The following is an excellent article describing some important aspects of correct car paint protective measures you can take. Many of us usually sit by and watch the paintwork deteriorate over time and this does not have to be the case. Read the following article to get the lowdown on this topic from our good friends at carcare.org. We hope you enjoy the read.
9 Ways to Ruin Your Paint Without Knowing It
Keeping your car looking good isn”t just a matter of enhancing its resale value, although that”s important too, it”s also your car”s only line of defense between the sheet metal and the elements. You already know parking lot dings, gravel roads or an angry ex can ruin your car”s paint in the blink of an eye, but a lot of things out there can do just as much, if not more, harm to the exterior of your car.We contacted Mothers for advice on how to deal with common paint-damaging situations. While their specific advice is below, time and time again, they recommended keeping a good coat of wax on your car. Not only does it keep it looking pretty, it helps prevent most paint damage, or at the very least, buys you some time to get your car professionally washed. Mothers also recommended keeping a bottle of quick-detail spray and a microfiber cloth in your trunk. As you”ll see, a lot of these common problems can be prevented with a quick wipe of this solution.
The Source: Wildfires
The Problem: When wet, ash forms an alkali that can ruin your car”s finish.
The Solution: Keep your car covered, use a car duster for white ash, wash thoroughly if it”s soot.
These days it seems like every state is burdened with wildfires. The ash gets everywhere, and your car”s finish is no exception. While your instinct may be to hit the windshield washers, or just hose down the whole car, water mixed with ash can create powerful alkalis, which will ruin your paint. White ash can be removed with a car duster, or just by driving away and letting it blow off. Black ash can scratch your paint, even when you use a duster, so you”ll need to wash it off using a car wash solution, and dry thoroughly. Once the fires are out, get your car professionally washed, and put on a new coat of wax.
The Source: Tree sap
The Problem: Ancient peoples used tree sap as glue for a good reason.
The Solution: Bug and tar remover, mineral spirits, clay bar treatment
Just wiping sap off when it”s still gooey only smears it around a larger area. Instead, get a bottle of bug and tar remover from your local car parts store, and use it as directed. If the sap dries, mineral spirits can dissolve it, and remaining residue will come off with a clay bar treatment. Just be sure to wax the car after you”re done.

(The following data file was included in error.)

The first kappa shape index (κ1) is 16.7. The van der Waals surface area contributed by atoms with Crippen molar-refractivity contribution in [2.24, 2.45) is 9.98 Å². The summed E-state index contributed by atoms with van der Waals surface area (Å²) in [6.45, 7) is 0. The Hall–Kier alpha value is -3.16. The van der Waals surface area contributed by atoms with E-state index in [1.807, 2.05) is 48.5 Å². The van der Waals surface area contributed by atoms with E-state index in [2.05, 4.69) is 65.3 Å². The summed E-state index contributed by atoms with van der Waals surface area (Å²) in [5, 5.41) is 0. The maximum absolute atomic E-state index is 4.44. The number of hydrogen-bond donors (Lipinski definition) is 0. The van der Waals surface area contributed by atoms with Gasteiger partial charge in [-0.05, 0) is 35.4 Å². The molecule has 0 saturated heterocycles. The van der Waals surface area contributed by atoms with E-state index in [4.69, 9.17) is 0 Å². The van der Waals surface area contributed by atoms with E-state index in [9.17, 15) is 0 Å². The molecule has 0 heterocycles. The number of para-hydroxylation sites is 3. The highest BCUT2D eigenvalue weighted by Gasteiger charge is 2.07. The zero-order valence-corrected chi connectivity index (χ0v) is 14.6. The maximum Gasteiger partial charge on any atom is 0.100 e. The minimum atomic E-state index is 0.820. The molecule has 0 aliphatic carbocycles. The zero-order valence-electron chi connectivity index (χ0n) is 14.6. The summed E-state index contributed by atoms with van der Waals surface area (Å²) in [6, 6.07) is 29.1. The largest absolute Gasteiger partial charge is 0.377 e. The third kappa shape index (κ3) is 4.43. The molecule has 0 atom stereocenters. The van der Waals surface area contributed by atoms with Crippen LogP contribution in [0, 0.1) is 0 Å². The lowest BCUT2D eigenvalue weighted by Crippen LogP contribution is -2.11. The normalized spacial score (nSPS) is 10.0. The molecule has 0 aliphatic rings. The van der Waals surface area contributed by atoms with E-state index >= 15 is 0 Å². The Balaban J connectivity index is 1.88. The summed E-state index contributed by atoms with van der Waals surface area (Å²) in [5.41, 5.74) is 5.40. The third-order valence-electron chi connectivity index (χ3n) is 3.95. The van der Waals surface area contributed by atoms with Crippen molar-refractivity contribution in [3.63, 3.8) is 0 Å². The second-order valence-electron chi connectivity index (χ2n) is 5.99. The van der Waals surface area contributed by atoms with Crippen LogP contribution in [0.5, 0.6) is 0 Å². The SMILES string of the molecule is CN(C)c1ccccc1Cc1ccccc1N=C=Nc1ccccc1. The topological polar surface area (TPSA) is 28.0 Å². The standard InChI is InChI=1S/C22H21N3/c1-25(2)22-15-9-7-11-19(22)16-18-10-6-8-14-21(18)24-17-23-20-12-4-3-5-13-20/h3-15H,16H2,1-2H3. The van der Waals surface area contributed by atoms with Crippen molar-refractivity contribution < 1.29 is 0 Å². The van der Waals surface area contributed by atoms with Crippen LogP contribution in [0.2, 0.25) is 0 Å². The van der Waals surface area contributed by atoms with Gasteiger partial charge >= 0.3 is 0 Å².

The Source: The gas pumpThe Problem: Spilled gasoline
The Solution: Don”t top off, and clean up accidental dripsTimes are tough, but “topping off” your gas tank and accidentally letting it overflow is a surefire way to damage your car”s paint. If left alone, gasoline will leave a stain on your car”s finish that”s nearly impossible to get off. If you do happen to spill gas by accident, the best solution is to grab a bottle of instant detailer and a good, clean microfiber cloth and clean up the gasoline before it does any harm.
The Source: Fingertips and mischiefThe Problem: Writing or rubbing on dirty paint causes permanent marks.
The Solution: Keep your car clean.We”ve all seen “wash me” written on a car”s finish, but the well-intentioned tagger actually just made things worse. Dirt acts like sandpaper when it”s dragged across paint, and it can make the marks last long after the dirt is gone.Get yourself a long-handled duster and wipe down your car every day to prevent accidental sanding. If it”s too late, most small scratches come out with a polish or scratch remover. Just always be sure to clean the car well before waxing or polishing.
The Source: Your morning coffeeThe Problem: Coffee and sodas contain acids that can etch your clearcoat.
The Solution: Wash it off immediatelyDriving off with your coffee cup or soda bottle on your roof isn”t just a day-ruiner, it can ruin your paint. Many beverages are acidic, and since any acid can hurt your car”s finish, you”ll want to get it washed off as soon as you can. Letting it sit will only give it more time to do damage, and letting it dry will only make it harder to get off later. If it”s a soda, or if you take a lot of sugar in your coffee, then you”re going to be dealing with a sticky residue in addition to corrosive chemicals. If you can”t hit a car wash, then break out your bottle of quick detailer and your microfiber cloth and wipe it up.
The Source: Dirt on your car-wash toolsThe Problem: Unseen dirt can scratch
The Solution: Keep an extra mitt handy.Washing your own car can be fun, but a common mistake can cause more damage than you think: dropping your sponge. Even the finest, most expensive microfiber wash mitt on the market can be ruined if it touches the ground. The bits of grit and sand it inevitably picks up can”t be entirely washed off, and you”ll have swirl marks and other scratches before you know it. The solution is to never drop anything. But if you’re like us, it’d be best to keep a spare washing mitt or two on hand to avoid the resulting expenses from car detailing or repainting.For complete article click here:
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